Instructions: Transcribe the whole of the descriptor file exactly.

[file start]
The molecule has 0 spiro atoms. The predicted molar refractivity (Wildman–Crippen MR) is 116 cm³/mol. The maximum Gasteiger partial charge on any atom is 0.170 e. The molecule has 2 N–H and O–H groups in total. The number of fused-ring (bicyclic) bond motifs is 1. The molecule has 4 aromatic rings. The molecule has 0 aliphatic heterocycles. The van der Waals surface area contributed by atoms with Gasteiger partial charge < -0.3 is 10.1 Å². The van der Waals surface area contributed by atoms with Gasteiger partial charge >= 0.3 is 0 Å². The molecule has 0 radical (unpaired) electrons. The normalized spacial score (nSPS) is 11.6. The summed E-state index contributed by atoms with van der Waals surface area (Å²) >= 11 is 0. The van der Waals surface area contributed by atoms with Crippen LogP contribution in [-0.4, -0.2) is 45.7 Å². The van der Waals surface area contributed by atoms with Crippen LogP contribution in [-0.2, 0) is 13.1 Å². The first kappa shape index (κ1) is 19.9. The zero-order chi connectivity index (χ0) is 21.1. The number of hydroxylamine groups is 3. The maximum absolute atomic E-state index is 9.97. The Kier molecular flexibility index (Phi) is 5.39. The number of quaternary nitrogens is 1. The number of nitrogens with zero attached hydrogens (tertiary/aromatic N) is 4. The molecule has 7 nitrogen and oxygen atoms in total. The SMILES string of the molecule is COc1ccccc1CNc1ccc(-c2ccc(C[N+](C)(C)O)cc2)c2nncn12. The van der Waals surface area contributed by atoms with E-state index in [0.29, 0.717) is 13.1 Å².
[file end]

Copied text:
The molecule has 0 spiro atoms. The predicted molar refractivity (Wildman–Crippen MR) is 116 cm³/mol. The maximum Gasteiger partial charge on any atom is 0.170 e. The molecule has 2 N–H and O–H groups in total. The number of fused-ring (bicyclic) bond motifs is 1. The molecule has 4 aromatic rings. The molecule has 0 aliphatic heterocycles. The van der Waals surface area contributed by atoms with Gasteiger partial charge < -0.3 is 10.1 Å². The van der Waals surface area contributed by atoms with Gasteiger partial charge >= 0.3 is 0 Å². The molecule has 0 radical (unpaired) electrons. The normalized spacial score (nSPS) is 11.6. The summed E-state index contributed by atoms with van der Waals surface area (Å²) >= 11 is 0. The van der Waals surface area contributed by atoms with Crippen LogP contribution in [-0.4, -0.2) is 45.7 Å². The van der Waals surface area contributed by atoms with Crippen LogP contribution in [-0.2, 0) is 13.1 Å². The first kappa shape index (κ1) is 19.9. The zero-order chi connectivity index (χ0) is 21.1. The number of hydroxylamine groups is 3. The maximum absolute atomic E-state index is 9.97. The Kier molecular flexibility index (Phi) is 5.39. The number of quaternary nitrogens is 1. The number of nitrogens with zero attached hydrogens (tertiary/aromatic N) is 4. The molecule has 7 nitrogen and oxygen atoms in total. The SMILES string of the molecule is COc1ccccc1CNc1ccc(-c2ccc(C[N+](C)(C)O)cc2)c2nncn12. The van der Waals surface area contributed by atoms with E-state index in [0.29, 0.717) is 13.1 Å².